PHARMACY

Reverse-payment bill held up in Congress by pharmaceutical lobbying

BY Drew Buono

WASHINGTON Legislation aimed at speeding up the availability of cheaper generic drugs has stalled in Congress due to major lobbying by the drug industry, according to the Associated Press.

The Senate bill would ban most reverse payments, which occur when a brand-name company pays a generic manufacturer to delay the introduction of a drug.

An Associated Press review of lobbying reports, from July 1, 2006, through June 30, 2007, found that $38.8 million was spent by at least a dozen generic and brand-name companies and their trade associations on issues including the Senate legislation.

More than half of those expenses were piled up by the Pharmaceutical Research & Manufacturers of America, which represents brand-name drug companies. PhRMA spent $19.5 million in the 12-month period ended June 30 on in-house lobbying expenses, an increase of about $3 million over the previous 12-month period.

And the Generic Pharmaceutical Association reported lobbying expenses of around $420,000 for the first six months of this year. The remaining $19 million was spent by a variety of drug companies, including Bayer, Schering-Plough, Pfizer and Teva Pharmaceuticals.

“Lobbyists have a lot of influence in Washington,” said the bill’s sponsor, Sen. Herb Kohl, D-Wis., who chairs the Senate Judiciary subcommittee on antitrust, competition policy and consumer rights. “If we can just get this to a vote, it will be pretty hard for people to vote against it. A vote against this is a vote against consumers.”

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PHARMACY

Rite Aid announces program to help seniors with Medicare Part D

BY Michael Johnsen

CAMP HILL, Pa. With the 2008 Medicare Part D Prescription Drug Plan open enrollment period beginning Nov. 15, Rite Aid on Monday announced that their pharmacies will look to playing a key role in educating seniors so they can make informed decisions about the best plan choice for their prescription needs.

“Rite Aid is committed to making sure our senior patients are fully educated and understand the Medicare prescription drug benefit,” stated Mark de Bruin, Rite Aid’s executive vice president of pharmacy. “We’ve teamed up with leaders in the managed care industry to create user friendly, detailed information on the Medicare Part D benefits as well as helpful step by step tips to help them determine the best Medicare Part D plan for their prescription needs. In addition, our 14,000 Rite Aid pharmacists are available to answer questions and offer explanation on the intricacies of the Medicare Part D prescription drug benefit.”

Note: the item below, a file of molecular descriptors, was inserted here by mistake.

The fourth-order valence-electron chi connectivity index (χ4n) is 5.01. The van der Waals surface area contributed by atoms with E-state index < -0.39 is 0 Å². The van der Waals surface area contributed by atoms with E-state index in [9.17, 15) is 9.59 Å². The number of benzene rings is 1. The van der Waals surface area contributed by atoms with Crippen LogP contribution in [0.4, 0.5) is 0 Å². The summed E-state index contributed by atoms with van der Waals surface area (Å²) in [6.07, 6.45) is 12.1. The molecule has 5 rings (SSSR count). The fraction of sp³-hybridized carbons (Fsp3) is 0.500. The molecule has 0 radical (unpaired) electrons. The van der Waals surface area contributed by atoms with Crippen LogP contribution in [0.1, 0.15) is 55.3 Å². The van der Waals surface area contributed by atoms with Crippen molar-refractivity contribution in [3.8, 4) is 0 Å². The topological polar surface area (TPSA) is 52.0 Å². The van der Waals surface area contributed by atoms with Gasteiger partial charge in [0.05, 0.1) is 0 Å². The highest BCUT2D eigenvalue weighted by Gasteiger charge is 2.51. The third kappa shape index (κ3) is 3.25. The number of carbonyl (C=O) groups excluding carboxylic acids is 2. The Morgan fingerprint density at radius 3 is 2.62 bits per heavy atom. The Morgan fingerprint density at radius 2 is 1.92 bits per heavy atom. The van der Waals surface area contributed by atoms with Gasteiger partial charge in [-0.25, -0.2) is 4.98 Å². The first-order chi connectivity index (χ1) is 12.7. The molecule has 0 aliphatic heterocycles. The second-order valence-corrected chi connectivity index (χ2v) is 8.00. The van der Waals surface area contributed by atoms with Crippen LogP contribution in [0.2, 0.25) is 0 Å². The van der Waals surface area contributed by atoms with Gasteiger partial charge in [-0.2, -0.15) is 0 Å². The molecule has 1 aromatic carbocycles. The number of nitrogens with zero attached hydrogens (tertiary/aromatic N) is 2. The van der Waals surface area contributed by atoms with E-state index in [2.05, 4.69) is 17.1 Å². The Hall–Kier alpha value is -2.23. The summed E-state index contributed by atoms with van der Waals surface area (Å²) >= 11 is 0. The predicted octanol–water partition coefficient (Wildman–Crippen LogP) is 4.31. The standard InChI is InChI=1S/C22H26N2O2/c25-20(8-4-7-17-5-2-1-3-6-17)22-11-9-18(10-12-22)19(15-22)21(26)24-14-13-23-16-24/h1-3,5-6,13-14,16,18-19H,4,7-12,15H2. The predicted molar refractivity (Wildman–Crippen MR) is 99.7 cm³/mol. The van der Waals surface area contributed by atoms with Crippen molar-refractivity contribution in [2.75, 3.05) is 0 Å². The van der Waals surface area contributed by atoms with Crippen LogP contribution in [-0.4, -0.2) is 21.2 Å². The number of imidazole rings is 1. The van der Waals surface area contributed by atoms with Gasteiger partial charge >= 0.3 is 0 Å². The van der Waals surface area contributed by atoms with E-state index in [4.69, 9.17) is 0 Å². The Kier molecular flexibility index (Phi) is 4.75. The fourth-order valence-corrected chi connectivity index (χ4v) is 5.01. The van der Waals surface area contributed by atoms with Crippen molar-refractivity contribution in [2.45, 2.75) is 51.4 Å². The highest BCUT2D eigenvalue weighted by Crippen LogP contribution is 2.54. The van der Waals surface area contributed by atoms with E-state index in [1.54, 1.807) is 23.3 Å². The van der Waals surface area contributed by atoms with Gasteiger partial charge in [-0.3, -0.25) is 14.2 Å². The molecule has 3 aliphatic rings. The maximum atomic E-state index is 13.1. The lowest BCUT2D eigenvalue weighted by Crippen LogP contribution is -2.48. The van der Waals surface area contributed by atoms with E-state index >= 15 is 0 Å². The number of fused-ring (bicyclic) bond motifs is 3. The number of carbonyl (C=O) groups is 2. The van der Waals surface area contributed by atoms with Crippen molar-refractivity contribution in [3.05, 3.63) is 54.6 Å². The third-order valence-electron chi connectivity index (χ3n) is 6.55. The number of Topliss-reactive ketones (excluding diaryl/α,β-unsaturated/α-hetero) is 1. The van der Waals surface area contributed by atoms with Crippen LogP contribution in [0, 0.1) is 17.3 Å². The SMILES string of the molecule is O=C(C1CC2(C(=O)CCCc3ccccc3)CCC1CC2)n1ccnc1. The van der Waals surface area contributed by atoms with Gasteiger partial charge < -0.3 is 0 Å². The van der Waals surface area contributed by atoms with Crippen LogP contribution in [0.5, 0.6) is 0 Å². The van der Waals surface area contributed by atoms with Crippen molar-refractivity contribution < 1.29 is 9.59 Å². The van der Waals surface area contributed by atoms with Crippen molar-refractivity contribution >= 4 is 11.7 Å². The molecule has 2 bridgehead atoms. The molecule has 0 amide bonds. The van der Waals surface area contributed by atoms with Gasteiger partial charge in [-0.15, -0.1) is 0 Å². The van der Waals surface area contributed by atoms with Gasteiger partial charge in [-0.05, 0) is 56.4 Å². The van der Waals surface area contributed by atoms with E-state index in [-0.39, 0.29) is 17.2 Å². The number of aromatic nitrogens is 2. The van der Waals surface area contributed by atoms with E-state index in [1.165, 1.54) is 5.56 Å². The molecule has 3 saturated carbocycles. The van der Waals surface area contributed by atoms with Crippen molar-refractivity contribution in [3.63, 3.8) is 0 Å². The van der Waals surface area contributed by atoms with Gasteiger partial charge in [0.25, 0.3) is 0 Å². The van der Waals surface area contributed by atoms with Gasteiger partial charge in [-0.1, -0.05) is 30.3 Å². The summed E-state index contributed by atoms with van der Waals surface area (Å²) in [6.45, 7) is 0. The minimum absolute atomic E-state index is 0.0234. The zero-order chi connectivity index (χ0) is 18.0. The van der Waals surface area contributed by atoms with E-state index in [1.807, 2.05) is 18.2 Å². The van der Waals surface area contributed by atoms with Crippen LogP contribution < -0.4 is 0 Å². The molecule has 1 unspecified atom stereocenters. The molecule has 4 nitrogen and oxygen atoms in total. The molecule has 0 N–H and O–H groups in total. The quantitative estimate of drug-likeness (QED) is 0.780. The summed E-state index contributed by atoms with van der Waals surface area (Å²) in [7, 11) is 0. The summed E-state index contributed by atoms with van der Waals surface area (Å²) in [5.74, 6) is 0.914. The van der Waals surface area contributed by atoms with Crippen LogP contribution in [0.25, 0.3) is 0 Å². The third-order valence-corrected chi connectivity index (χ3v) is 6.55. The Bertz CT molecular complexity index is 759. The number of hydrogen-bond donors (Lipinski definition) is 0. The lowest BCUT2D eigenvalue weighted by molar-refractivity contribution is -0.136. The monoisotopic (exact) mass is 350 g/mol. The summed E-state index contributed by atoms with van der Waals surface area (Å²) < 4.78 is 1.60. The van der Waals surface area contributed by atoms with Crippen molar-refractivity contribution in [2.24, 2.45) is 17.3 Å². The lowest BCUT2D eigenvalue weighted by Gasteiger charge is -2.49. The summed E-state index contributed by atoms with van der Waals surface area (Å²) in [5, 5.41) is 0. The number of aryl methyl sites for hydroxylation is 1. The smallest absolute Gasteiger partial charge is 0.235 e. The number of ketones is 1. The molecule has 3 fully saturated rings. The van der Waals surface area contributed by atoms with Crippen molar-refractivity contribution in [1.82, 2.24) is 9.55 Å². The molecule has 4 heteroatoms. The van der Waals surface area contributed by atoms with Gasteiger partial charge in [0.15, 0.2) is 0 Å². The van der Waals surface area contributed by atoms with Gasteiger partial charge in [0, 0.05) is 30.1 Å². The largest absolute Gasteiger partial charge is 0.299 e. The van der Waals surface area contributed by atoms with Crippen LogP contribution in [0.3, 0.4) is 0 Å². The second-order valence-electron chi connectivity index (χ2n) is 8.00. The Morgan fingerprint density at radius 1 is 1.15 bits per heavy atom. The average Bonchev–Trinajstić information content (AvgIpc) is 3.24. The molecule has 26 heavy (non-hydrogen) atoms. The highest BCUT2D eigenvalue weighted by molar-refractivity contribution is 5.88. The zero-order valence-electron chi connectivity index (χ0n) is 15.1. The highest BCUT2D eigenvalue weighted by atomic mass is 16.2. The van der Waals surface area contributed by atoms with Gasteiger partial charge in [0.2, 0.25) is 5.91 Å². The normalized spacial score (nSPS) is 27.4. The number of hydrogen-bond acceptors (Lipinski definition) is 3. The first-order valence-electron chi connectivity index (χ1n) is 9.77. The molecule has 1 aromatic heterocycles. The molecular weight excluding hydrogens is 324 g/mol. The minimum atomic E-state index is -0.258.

All Rite Aid pharmacies are offering a free detailed Medicare Prescription Drug Plan Guide. In addition, Rite Aid pharmacists are trained on Medicare Part D to help seniors and caregivers navigate through the numerous plan options. Rite Aid also has a special website, www.riteaid.com/medicareadvisor, which allows patients to compare drug prices and get a complete list of plan options offered in their local area. Some Plans include a link to online enrollment forms.

To help educate its pharmacy patients 65 years and older on the various Medicare Part D Prescription Drug Plan options, Rite Aid has partnered with AARP/United Healthcare, Aetna and Wellpoint to provide detailed and useful in-store educational materials.

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FDA committee to examine new indication for Avastin

BY Allison Cerra

WASHINGTON The FDA’s Oncologic Drugs Advisory Committee is set to review Genentech’s cancer drug, according to reports.

The advisory committee, which will meet Dec. 5, is said to discuss a new indication for Genentech’s cancer drug Avastin.

The company recently submitted an additional biologics license application for Avastin (bevacizumab) to treat patients who have not received chemotherapy for certain types of breast cancer.

Genentech has experienced some backlash from wholesalers and pharmacies over the drug, which is chemically similar to the company’s drug Lucentis, used to treat macular degeneration, a severe eye condition that usually occurs at a later age.

Although Avastin is not approved for ophthalmologic use, physicians use it instead of Genentech’s chemically similar drug Lucentis (ranibizumab), which is considerably more expensive.

Chairman for the Senate Special Committee on Aging, Herb Kohl, D-Wis., opposed the company’s new policy, saying it would cost taxpayers billions of dollars through higher Medicare costs.

Genentech said it would delay implementing its new distribution policy until Jan. 1, 2008.

In the first six months of this year, Avastin had sales of $1.1 billion and Lucentis had sales of $420 million.

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